Friday, September 21, 2012

Interview with Crow of Lord Lovidicus

Andrew: You just released a new EP, titled "When The Mountain Falls."  Is there anything you can tell us about these new tracks?
Crow: The tracks off the new EP were actually recorded back in the winter of 2011 - 2012. I was originally intending to complete a full album, yet I got sidetracked with my Jotun project. Initially there was a concept to the album; it had a story line and everything about a two headed giant that destroys a village in the mountains and one man escapes where he travels through the nearby forests and finds a sorcerer to aid him. There was more, but that's about as far as the songs go. I decided to finally release it as an EP to signal the return of Lord Lovidicus after a year of inactivity.
Andrew: On the topic of Jotun, though it is not dungeon synth, I imagine a lot of fans of the genre would have an interest in it. I personally find it a bit hard to describe, possibly avant-garde dance music? Could you explain the general concept behind that project?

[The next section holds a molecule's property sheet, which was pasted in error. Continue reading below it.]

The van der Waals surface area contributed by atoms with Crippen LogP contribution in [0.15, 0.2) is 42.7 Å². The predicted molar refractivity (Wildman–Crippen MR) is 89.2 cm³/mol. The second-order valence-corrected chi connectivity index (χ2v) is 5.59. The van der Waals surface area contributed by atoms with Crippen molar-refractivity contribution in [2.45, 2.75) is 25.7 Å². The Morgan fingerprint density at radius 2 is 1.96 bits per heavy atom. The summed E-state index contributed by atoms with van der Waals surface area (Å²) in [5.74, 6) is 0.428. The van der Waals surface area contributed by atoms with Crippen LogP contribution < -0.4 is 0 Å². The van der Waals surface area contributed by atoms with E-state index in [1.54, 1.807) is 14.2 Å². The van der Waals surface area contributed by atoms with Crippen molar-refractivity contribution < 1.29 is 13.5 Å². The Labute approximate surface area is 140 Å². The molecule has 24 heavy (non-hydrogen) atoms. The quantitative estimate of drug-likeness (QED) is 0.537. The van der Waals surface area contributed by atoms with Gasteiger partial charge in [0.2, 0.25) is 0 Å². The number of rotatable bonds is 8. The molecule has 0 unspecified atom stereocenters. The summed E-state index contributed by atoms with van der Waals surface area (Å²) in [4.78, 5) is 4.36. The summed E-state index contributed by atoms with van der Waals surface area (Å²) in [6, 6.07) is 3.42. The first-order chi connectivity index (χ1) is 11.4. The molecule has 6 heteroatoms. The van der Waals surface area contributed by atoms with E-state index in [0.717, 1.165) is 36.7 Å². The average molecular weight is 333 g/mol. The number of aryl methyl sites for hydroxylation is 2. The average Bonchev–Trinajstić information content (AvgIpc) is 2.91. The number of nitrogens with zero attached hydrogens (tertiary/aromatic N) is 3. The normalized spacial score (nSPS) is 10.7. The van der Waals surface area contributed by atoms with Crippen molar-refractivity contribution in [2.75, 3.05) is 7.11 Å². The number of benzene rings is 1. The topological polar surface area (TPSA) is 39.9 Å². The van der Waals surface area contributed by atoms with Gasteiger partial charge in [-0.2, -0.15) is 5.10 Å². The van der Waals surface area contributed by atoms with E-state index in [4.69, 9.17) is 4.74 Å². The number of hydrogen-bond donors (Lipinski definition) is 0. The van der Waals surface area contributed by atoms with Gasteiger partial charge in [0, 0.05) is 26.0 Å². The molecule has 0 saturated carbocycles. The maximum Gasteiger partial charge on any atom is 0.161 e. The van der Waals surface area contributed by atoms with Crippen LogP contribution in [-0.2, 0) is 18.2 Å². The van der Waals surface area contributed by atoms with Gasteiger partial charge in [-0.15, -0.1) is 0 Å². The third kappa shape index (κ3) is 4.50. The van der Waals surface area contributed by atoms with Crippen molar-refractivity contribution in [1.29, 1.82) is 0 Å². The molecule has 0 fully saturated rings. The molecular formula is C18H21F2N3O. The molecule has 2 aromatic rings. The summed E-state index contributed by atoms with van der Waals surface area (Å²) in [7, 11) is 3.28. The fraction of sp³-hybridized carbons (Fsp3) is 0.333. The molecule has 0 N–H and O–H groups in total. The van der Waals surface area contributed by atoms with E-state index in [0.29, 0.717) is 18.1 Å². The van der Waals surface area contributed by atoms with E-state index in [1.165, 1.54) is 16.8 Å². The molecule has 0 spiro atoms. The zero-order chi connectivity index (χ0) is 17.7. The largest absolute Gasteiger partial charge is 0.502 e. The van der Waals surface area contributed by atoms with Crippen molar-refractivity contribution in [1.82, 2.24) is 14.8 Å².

Crow: I would say the genre of Jotun would be Norse themed electronic/techno music. Although I like the idea of avant-garde because it is pretty innovative. I could see elements of dance music in it, but I didn't really intend them. I'll just say let people decide what the genre is. Anyways, Jotun was more of an escape from the same old Dungeon Synth that I had been writing constantly for almost the past 3 years. I wanted to explore new areas of musical creativity. I think it was a greatly beneficial experience and now, returning to Lord Lovidicus, I believe future releases will be exceptionally improved. Another contributing reason as to why I started up Jotun was because I hadn't incorporated Norse Mythology into my music, and at the time I was listening to a lot of chip tune music, which seems to be a growing techno genre from indie games such as Minecraft (and I play that game addictively). In effect, Jotun has become primarily popular with Minecraft videos on YouTube, especially with my good friend Xisumavoid who did write very nice "Dungeon Synth-esque" music under the name Soulside Eclipse. His project was actually an influence to my early Lord Lovidicus releases, and is definitely worth a listen.